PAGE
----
mon 21/08/2017

CD: Lana Del Rey - Lust For Life | reviews, news & interviews

CD: Lana Del Rey - Lust For Life

CD: Lana Del Rey - Lust For Life

The queen of doomed, widescreen melancholia returns with an overdose of sultry slow-burners

She's swearier than she looks

Lana Del Rey is hard to suss. Her cinematic plasticity is part of her appeal, yet it’s also what makes her difficult to love. One thing she cannot be accused of is laziness. For a star of her stature, she’s fairly pumping out music, with this sixteen-tracker her fourth album since her 2012 breakthrough, Born to Die. Del Rey’s patented style is opiated mournfulness, a kitsch, Californian, 21st Century spin on what Portishead were doing 20 years ago. This is no bad thing. She’s a more interesting proposition than many of her peers.

Lana Del Rey’s way with words is unique. Even when it’s unclear what she’s on about, it’s never less than interesting.  “Coachella – Woodstock on My Mind”, for instance, initially appears to be a paean to hippy innocence as compared to contemporary festivals, but then its lyrics wander who knows where. Her poetic tendencies often lead to cliché – “We dance on the H of the Hollywood sign ‘til we run out of breath”! – yet even the proclamation “With dripping peaches I’m camera ready almost all the time”, from “Beaches”, cannot unseat her. Indeed, a distinct part of her appeal is a sublimated, narcotized sensuality. When she swears it’s much more richly shocking than when, say, Rihanna does.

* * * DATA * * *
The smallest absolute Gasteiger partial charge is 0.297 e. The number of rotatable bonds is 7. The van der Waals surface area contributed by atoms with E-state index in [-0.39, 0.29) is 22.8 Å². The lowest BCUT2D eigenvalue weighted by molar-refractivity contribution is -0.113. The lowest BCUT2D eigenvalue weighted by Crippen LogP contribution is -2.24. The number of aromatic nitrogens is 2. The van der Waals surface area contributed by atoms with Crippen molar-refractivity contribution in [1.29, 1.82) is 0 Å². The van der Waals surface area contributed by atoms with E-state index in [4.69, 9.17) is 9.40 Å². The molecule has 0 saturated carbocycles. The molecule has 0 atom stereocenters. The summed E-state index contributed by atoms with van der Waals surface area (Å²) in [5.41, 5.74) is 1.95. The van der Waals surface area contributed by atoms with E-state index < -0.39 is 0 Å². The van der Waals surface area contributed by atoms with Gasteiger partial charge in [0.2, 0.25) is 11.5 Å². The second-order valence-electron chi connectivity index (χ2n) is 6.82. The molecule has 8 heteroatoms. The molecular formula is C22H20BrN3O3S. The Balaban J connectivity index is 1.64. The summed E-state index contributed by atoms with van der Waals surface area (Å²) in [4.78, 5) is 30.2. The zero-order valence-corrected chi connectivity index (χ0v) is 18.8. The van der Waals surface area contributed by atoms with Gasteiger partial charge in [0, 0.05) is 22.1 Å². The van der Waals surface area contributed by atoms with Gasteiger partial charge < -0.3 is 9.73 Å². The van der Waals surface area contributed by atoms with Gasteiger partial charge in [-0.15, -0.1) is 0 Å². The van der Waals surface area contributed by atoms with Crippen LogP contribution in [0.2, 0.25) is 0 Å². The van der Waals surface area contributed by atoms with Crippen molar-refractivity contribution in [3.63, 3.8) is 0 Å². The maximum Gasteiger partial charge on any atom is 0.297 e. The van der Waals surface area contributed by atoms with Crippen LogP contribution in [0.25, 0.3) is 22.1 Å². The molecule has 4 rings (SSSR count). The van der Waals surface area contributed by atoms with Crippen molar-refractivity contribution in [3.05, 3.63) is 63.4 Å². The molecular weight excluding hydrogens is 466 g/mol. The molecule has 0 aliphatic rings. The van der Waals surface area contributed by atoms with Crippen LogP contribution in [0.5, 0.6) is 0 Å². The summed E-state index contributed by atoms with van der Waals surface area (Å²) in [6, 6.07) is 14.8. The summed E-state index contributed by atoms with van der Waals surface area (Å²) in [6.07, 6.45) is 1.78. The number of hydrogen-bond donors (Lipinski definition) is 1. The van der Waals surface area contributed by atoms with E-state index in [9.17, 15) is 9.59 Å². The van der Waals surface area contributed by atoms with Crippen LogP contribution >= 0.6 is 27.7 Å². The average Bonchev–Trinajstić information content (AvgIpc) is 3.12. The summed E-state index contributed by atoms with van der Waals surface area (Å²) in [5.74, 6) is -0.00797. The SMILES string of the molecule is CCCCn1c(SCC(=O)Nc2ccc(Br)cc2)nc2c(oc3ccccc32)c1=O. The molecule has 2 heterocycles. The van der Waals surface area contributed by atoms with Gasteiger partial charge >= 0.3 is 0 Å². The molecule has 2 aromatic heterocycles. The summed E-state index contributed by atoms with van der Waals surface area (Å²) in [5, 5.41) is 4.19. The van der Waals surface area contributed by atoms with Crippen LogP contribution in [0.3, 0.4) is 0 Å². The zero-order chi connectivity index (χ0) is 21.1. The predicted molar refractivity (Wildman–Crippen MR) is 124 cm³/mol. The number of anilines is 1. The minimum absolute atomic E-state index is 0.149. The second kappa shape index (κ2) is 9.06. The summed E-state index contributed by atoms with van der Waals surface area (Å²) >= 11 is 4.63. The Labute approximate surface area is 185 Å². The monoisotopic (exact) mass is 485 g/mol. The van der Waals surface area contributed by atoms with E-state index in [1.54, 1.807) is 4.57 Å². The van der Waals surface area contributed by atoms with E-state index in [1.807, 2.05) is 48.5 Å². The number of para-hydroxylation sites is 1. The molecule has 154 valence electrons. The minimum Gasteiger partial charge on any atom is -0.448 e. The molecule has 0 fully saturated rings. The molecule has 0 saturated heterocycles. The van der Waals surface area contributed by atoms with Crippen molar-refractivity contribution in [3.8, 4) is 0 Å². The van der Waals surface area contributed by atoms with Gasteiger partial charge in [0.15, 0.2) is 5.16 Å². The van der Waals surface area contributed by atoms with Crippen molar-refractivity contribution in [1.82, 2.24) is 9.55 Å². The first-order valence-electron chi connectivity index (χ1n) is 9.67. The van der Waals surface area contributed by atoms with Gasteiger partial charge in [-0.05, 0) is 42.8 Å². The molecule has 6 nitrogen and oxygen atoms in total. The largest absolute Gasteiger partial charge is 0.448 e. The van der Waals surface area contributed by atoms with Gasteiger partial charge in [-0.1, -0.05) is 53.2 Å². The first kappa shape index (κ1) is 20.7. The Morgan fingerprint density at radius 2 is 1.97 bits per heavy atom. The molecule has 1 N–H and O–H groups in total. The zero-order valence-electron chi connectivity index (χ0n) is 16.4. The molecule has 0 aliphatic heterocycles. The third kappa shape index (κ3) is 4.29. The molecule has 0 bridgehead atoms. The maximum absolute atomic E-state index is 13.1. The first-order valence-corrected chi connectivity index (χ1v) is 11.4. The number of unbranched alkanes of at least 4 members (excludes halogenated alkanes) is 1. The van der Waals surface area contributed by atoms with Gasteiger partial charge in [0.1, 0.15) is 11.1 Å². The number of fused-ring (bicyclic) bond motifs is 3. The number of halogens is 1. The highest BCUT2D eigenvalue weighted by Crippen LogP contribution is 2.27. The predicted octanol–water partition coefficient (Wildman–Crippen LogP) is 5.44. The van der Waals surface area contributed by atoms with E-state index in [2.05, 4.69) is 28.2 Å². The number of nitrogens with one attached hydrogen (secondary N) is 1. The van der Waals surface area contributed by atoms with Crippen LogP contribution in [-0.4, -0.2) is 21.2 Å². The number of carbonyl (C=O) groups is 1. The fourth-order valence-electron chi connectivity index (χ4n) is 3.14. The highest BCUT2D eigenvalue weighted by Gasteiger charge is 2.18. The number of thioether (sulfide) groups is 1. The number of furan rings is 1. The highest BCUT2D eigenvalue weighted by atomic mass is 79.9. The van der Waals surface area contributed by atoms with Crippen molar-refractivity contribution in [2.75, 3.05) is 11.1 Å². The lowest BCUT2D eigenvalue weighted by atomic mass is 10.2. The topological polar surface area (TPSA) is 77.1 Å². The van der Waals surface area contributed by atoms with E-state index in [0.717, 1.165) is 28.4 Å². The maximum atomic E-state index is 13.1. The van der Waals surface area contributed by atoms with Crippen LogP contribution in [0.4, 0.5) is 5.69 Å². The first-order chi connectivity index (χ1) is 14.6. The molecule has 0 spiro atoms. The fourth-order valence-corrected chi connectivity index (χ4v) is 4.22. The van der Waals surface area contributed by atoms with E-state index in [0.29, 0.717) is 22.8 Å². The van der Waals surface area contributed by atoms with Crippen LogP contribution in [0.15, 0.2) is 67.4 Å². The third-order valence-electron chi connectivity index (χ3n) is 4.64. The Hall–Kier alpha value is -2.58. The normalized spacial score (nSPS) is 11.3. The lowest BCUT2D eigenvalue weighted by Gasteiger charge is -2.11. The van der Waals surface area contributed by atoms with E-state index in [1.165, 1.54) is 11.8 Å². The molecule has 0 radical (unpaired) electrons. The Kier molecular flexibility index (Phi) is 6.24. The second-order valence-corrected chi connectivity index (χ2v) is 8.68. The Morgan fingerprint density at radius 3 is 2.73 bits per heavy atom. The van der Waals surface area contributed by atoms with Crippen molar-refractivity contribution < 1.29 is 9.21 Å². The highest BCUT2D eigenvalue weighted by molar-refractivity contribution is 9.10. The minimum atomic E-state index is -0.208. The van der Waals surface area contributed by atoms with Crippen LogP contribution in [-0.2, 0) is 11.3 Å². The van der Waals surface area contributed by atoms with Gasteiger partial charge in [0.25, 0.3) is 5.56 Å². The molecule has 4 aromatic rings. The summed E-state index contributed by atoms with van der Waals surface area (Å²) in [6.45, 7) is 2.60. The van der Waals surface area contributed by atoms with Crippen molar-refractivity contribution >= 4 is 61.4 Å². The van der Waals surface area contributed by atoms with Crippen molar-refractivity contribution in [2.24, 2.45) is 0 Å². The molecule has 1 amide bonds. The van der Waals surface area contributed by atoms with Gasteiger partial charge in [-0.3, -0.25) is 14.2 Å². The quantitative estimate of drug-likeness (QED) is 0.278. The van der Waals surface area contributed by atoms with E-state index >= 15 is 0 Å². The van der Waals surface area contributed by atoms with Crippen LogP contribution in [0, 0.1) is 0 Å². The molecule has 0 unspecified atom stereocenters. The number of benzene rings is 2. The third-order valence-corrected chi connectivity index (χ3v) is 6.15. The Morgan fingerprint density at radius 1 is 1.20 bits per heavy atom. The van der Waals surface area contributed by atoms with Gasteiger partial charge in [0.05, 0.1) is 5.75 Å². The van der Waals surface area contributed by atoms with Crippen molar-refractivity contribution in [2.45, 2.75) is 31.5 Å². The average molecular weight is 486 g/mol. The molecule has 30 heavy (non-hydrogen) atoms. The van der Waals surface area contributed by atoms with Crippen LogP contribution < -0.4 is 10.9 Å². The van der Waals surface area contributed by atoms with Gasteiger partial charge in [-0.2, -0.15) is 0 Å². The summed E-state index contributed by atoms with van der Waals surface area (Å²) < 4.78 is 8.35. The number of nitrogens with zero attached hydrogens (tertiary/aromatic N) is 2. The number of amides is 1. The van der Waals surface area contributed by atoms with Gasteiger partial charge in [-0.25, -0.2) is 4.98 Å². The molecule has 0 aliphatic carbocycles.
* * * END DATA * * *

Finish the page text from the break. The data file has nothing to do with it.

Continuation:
There’s too much music on Lust for Life. Less would have been more. Her endless trip hop Mogadon vibe has palled by the time the listener reaches the hour-and-ten-minute mark. Tangents are touched on along the way, adding interest: the orchestral electro grooves of “Summer Bummer” and “Groupie Love”, the latter a twangy David Lynch-friendly epic, and both featuring A$AP Rocky, have a novel, lazy hip hop allure, while the psychedelia-lite swirl of “Tomorrow Ever Came” features Sean Ono Lennon and prods, less successfully at jangling dream-pop (The Weeknd and Stevie Nicks also appear on tracks).

There’s something weirdly addictive about Lana del Rey’s somnambulistic rambling, but she needs to push further out of her comfort zone to really move onwards. In the meantime, Lust for Life is more of what came before, but likeable in small doses.

Overleaf: Watch the video for "Lust for Life" by Lana Del Rey featuring The Weeknd

A distinct part of her appeal is a sublimated, narcotized sensuality

rating

Editor Rating: 
3
Average: 3 (1 vote)

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